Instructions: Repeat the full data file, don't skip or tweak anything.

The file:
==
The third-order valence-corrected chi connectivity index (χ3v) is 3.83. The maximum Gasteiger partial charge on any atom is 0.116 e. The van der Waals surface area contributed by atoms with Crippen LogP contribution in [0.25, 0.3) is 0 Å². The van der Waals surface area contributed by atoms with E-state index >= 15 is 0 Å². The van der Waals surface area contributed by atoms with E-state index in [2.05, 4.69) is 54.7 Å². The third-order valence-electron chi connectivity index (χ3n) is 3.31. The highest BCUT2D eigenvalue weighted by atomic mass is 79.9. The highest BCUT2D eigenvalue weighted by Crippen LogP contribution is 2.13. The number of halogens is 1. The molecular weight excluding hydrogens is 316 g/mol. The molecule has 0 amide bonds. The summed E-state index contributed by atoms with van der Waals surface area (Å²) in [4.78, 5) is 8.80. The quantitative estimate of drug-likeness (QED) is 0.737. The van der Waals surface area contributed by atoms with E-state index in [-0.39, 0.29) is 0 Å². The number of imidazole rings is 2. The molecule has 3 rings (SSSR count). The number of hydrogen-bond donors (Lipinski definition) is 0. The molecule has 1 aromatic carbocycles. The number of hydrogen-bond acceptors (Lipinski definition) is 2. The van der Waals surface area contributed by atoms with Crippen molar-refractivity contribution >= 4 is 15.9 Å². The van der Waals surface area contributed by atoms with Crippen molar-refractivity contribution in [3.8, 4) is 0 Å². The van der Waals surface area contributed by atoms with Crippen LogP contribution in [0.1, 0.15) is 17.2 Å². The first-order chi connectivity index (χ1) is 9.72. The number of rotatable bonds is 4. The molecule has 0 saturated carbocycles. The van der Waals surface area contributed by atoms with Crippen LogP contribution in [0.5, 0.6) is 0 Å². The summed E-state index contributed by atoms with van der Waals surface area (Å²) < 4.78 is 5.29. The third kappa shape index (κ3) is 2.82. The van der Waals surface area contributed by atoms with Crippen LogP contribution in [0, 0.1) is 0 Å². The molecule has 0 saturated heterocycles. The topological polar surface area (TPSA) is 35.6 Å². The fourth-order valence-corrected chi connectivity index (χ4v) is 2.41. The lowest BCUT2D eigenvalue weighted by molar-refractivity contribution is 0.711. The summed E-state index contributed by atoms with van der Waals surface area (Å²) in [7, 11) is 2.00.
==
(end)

The third-order valence-corrected chi connectivity index (χ3v) is 3.83. The maximum Gasteiger partial charge on any atom is 0.116 e. The van der Waals surface area contributed by atoms with Crippen LogP contribution in [0.25, 0.3) is 0 Å². The van der Waals surface area contributed by atoms with E-state index >= 15 is 0 Å². The van der Waals surface area contributed by atoms with E-state index in [2.05, 4.69) is 54.7 Å². The third-order valence-electron chi connectivity index (χ3n) is 3.31. The highest BCUT2D eigenvalue weighted by atomic mass is 79.9. The highest BCUT2D eigenvalue weighted by Crippen LogP contribution is 2.13. The number of halogens is 1. The molecular weight excluding hydrogens is 316 g/mol. The molecule has 0 amide bonds. The summed E-state index contributed by atoms with van der Waals surface area (Å²) in [4.78, 5) is 8.80. The quantitative estimate of drug-likeness (QED) is 0.737. The van der Waals surface area contributed by atoms with E-state index in [-0.39, 0.29) is 0 Å². The number of imidazole rings is 2. The molecule has 3 rings (SSSR count). The number of hydrogen-bond donors (Lipinski definition) is 0. The molecule has 1 aromatic carbocycles. The number of hydrogen-bond acceptors (Lipinski definition) is 2. The van der Waals surface area contributed by atoms with Crippen molar-refractivity contribution >= 4 is 15.9 Å². The van der Waals surface area contributed by atoms with Crippen molar-refractivity contribution in [3.8, 4) is 0 Å². The van der Waals surface area contributed by atoms with Crippen LogP contribution in [0.1, 0.15) is 17.2 Å². The first-order chi connectivity index (χ1) is 9.72. The number of rotatable bonds is 4. The molecule has 0 saturated carbocycles. The van der Waals surface area contributed by atoms with Crippen LogP contribution in [0.5, 0.6) is 0 Å². The summed E-state index contributed by atoms with van der Waals surface area (Å²) < 4.78 is 5.29. The third kappa shape index (κ3) is 2.82. The van der Waals surface area contributed by atoms with Crippen LogP contribution in [0, 0.1) is 0 Å². The molecule has 0 saturated heterocycles. The topological polar surface area (TPSA) is 35.6 Å². The fourth-order valence-corrected chi connectivity index (χ4v) is 2.41. The lowest BCUT2D eigenvalue weighted by molar-refractivity contribution is 0.711. The summed E-state index contributed by atoms with van der Waals surface area (Å²) in [7, 11) is 2.00.